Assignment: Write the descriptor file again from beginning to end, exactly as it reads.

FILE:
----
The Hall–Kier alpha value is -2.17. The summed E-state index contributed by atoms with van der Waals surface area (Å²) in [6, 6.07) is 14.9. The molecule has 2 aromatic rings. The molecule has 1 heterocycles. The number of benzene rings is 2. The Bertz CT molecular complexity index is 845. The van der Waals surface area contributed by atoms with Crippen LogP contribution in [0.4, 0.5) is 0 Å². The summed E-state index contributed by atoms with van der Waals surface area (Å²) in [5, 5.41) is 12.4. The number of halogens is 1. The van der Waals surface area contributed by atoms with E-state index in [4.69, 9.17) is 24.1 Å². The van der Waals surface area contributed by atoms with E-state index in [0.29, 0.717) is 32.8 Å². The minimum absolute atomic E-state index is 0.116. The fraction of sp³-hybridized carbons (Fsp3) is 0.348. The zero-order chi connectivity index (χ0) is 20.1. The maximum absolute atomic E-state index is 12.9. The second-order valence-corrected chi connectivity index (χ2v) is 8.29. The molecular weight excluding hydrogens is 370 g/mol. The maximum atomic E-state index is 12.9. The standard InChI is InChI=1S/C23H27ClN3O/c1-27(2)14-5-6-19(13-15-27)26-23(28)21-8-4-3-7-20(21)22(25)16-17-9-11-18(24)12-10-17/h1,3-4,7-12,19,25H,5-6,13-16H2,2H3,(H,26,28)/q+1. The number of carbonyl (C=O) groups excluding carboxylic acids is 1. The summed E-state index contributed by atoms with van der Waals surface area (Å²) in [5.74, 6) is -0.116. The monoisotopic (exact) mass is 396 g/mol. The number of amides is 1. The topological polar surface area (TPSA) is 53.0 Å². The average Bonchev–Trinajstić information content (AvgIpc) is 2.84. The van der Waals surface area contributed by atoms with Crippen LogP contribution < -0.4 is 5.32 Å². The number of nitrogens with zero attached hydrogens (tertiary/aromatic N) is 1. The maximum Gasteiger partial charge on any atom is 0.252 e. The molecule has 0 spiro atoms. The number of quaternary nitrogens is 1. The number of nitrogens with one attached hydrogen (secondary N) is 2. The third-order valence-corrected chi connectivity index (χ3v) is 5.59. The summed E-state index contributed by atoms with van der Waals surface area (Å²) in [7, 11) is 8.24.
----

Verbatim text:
The Hall–Kier alpha value is -2.17. The summed E-state index contributed by atoms with van der Waals surface area (Å²) in [6, 6.07) is 14.9. The molecule has 2 aromatic rings. The molecule has 1 heterocycles. The number of benzene rings is 2. The Bertz CT molecular complexity index is 845. The van der Waals surface area contributed by atoms with Crippen LogP contribution in [0.4, 0.5) is 0 Å². The summed E-state index contributed by atoms with van der Waals surface area (Å²) in [5, 5.41) is 12.4. The number of halogens is 1. The van der Waals surface area contributed by atoms with E-state index in [4.69, 9.17) is 24.1 Å². The van der Waals surface area contributed by atoms with E-state index in [0.29, 0.717) is 32.8 Å². The minimum absolute atomic E-state index is 0.116. The fraction of sp³-hybridized carbons (Fsp3) is 0.348. The zero-order chi connectivity index (χ0) is 20.1. The maximum absolute atomic E-state index is 12.9. The second-order valence-corrected chi connectivity index (χ2v) is 8.29. The molecular weight excluding hydrogens is 370 g/mol. The maximum atomic E-state index is 12.9. The standard InChI is InChI=1S/C23H27ClN3O/c1-27(2)14-5-6-19(13-15-27)26-23(28)21-8-4-3-7-20(21)22(25)16-17-9-11-18(24)12-10-17/h1,3-4,7-12,19,25H,5-6,13-16H2,2H3,(H,26,28)/q+1. The number of carbonyl (C=O) groups excluding carboxylic acids is 1. The summed E-state index contributed by atoms with van der Waals surface area (Å²) in [5.74, 6) is -0.116. The monoisotopic (exact) mass is 396 g/mol. The number of amides is 1. The topological polar surface area (TPSA) is 53.0 Å². The average Bonchev–Trinajstić information content (AvgIpc) is 2.84. The van der Waals surface area contributed by atoms with Crippen LogP contribution < -0.4 is 5.32 Å². The number of nitrogens with zero attached hydrogens (tertiary/aromatic N) is 1. The maximum Gasteiger partial charge on any atom is 0.252 e. The molecule has 0 spiro atoms. The number of quaternary nitrogens is 1. The number of nitrogens with one attached hydrogen (secondary N) is 2. The third-order valence-corrected chi connectivity index (χ3v) is 5.59. The summed E-state index contributed by atoms with van der Waals surface area (Å²) in [7, 11) is 8.24.